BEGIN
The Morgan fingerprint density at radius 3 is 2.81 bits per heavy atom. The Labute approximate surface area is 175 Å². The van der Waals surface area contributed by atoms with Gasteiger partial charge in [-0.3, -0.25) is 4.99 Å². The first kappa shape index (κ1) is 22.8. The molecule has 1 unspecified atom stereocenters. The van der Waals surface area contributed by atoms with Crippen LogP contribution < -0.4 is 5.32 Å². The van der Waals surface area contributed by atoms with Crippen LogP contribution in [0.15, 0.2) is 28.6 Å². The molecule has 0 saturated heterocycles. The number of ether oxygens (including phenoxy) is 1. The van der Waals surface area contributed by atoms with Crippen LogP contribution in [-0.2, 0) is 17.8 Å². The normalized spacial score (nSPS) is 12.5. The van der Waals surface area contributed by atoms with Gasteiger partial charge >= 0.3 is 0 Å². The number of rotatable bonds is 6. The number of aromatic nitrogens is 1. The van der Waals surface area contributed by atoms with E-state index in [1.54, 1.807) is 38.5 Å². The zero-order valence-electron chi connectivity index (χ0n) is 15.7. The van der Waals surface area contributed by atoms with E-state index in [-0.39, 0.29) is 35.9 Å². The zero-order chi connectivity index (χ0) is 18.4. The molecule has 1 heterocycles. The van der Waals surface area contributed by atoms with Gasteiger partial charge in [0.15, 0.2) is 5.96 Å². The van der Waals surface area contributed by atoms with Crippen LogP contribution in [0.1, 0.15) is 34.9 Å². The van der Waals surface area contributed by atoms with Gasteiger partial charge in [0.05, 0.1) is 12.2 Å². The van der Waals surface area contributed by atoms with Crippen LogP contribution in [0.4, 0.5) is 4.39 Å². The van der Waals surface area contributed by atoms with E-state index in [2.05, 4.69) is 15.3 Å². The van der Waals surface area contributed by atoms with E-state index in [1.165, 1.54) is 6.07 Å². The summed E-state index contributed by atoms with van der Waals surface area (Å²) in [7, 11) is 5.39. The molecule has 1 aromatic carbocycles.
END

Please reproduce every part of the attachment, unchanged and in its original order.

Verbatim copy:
The Morgan fingerprint density at radius 3 is 2.81 bits per heavy atom. The Labute approximate surface area is 175 Å². The van der Waals surface area contributed by atoms with Gasteiger partial charge in [-0.3, -0.25) is 4.99 Å². The first kappa shape index (κ1) is 22.8. The molecule has 1 unspecified atom stereocenters. The van der Waals surface area contributed by atoms with Crippen LogP contribution < -0.4 is 5.32 Å². The van der Waals surface area contributed by atoms with Crippen LogP contribution in [0.15, 0.2) is 28.6 Å². The molecule has 0 saturated heterocycles. The number of ether oxygens (including phenoxy) is 1. The van der Waals surface area contributed by atoms with Crippen LogP contribution in [-0.2, 0) is 17.8 Å². The normalized spacial score (nSPS) is 12.5. The van der Waals surface area contributed by atoms with Gasteiger partial charge >= 0.3 is 0 Å². The number of rotatable bonds is 6. The number of aromatic nitrogens is 1. The van der Waals surface area contributed by atoms with E-state index in [1.54, 1.807) is 38.5 Å². The zero-order valence-electron chi connectivity index (χ0n) is 15.7. The van der Waals surface area contributed by atoms with E-state index in [-0.39, 0.29) is 35.9 Å². The zero-order chi connectivity index (χ0) is 18.4. The molecule has 1 heterocycles. The van der Waals surface area contributed by atoms with Gasteiger partial charge in [0.15, 0.2) is 5.96 Å². The van der Waals surface area contributed by atoms with Crippen LogP contribution in [0.1, 0.15) is 34.9 Å². The van der Waals surface area contributed by atoms with Gasteiger partial charge in [0.05, 0.1) is 12.2 Å². The van der Waals surface area contributed by atoms with Crippen LogP contribution in [0.4, 0.5) is 4.39 Å². The van der Waals surface area contributed by atoms with E-state index in [2.05, 4.69) is 15.3 Å². The van der Waals surface area contributed by atoms with E-state index in [1.165, 1.54) is 6.07 Å². The summed E-state index contributed by atoms with van der Waals surface area (Å²) in [7, 11) is 5.39. The molecule has 1 aromatic carbocycles.